Slavery still the law of the land in the U.S.A.

Tue, 01/20/2009 - 4:49pm
By: Letters to the ...

Slavery, one human being owning another human being, is morally reprehensible and still exists in the U.S. Constitution. Throughout history human beings have usually been placed into two categories by those in power: human beings who are recognized as full human beings with rights and legal protections under the law and human beings who are recognized as partial or non-human beings without rights and legal protections under the law.

Originally, in the U.S. Constitution, all black slaves were considered as three-fifths human beings and not full human beings. Not until a constitutional amendment (13th Amendment) were blacks freed from slavery and subsequently began their march toward recognition as full human beings under the constitution.

Today, according to the Supreme Court under the Roe vs. Wade ruling, unborn human beings are not legally considered full human beings under the U.S. Constitution. Under the U.S. Constitution, unborn babies are considered partial or non-human beings and are owned by another human being.

Instead of granting full human being status on all human beings when their life begins, it is only legally granted by another human being at their discretion.

All human beings are full human beings regardless of their age, gender, race or religion from their conception through their death. There is no such thing as a partial or non-human being.

The 20th century experienced some of the most brutal and evil societies ever known by mankind – Nazism and communism. These societies enslaved and murdered millions of what were classified by their governments as partial or non-human beings in death camps, concentration camps, gulags and prisons.

These designated partial or non-human beings were considered unwanted human beings to their societies and cultures. They were used for medical experimentation and slave labor with many eventually being murdered. This was all done for the supposed betterment of their societies or cultures.

Nazism’s justification was to create a “super race.” Communism’s justification was to create a “workers paradise.”

Today’s secular society’s justification for unborn human beings being classified as partial or non-human beings is done to create a “quality of life” race and a “quality of life” paradise.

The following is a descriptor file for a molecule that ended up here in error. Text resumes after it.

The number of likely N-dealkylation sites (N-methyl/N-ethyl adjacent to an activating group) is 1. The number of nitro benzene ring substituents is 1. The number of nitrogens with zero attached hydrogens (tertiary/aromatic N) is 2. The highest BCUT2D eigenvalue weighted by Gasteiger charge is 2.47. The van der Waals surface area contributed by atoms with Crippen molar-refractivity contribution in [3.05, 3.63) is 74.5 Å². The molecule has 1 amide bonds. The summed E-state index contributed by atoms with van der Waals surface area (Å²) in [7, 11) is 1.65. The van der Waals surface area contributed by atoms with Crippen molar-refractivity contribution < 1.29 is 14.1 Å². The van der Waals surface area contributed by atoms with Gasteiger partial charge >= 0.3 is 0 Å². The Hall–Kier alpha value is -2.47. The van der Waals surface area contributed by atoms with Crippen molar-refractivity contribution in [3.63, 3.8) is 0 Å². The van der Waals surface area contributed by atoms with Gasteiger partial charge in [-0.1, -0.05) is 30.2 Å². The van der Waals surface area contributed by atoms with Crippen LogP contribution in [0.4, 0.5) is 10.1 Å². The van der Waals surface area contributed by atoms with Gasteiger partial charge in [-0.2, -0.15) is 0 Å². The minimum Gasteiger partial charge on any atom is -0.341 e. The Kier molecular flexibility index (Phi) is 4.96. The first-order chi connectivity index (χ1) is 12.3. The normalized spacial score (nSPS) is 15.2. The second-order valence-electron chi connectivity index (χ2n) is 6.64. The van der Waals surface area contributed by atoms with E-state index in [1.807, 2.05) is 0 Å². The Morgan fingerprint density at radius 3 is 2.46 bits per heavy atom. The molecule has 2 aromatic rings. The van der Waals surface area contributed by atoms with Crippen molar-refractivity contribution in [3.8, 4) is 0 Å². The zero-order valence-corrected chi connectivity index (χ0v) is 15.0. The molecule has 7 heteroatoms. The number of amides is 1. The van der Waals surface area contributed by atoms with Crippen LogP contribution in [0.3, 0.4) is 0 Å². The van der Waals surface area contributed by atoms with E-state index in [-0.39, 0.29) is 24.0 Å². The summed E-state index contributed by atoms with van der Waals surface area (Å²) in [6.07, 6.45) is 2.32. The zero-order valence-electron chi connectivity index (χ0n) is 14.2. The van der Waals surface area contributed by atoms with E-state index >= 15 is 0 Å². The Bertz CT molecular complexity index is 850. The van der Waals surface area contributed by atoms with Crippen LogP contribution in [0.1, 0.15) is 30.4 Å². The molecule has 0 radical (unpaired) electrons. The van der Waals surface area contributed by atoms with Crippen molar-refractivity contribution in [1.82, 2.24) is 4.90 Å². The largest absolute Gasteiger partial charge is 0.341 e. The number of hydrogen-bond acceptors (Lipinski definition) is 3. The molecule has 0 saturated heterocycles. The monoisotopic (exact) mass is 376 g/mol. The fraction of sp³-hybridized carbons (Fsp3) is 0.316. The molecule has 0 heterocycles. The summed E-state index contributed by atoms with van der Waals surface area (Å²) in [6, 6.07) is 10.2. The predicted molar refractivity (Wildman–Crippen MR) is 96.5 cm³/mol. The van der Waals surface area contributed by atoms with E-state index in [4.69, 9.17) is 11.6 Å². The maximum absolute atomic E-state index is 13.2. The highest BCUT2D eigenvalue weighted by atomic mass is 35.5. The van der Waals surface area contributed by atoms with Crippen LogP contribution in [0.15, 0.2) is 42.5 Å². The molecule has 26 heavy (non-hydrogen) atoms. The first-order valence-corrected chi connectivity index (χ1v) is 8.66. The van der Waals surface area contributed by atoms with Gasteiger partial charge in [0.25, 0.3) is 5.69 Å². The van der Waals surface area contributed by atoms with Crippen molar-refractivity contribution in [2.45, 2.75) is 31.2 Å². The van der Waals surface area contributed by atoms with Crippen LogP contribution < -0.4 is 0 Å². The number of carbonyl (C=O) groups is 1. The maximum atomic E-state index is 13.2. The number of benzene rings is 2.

The names and terminologies change, but the justifications for designating human beings as partial or non-human beings and their subsequent enslavements and murders are always done for the betterment of the society and culture.

In the U.S., it is terribly ironic that two opposite ends of the spectrum concerning human rights occur so close to each other in January: Martin Luther King’s birthday and the Roe vs. Wade Supreme Court decision.

Martin Luther King’s birthday represents the culmination of ending the last vestiges of legally denying full human being status to people because of their race, while the Roe vs. Wade decision represents the legalized partial or non-human being status being forced upon all unborn human beings simply because of their being inside their mother’s womb instead of outside their mother’s womb.

There is no such thing as a partial or non-human being. If a human being is only considered a full human being after it leaves its mother’s womb, what was that human being one day, one hour, one minute or one second before he or she left their mother’s womb? What makes a human being a human being?

Slavery has not ended in the United States, and will not end, until all human beings are granted legal full human being status from the moment their life begins at conception through their death.

We need a constitutional amendment for all unborn human beings so they can be freed from slavery and abortion murder. This constitutional amendment would grant them their rightful and justifiable status as full human beings throughout the United States.

Anything less than this is a continuation of the existing slavery that the Roe vs. Wade Supreme Court decision placed into the U.S. Constitution and that is morally reprehensible.

S. Allen

Peachtree City, Ga.

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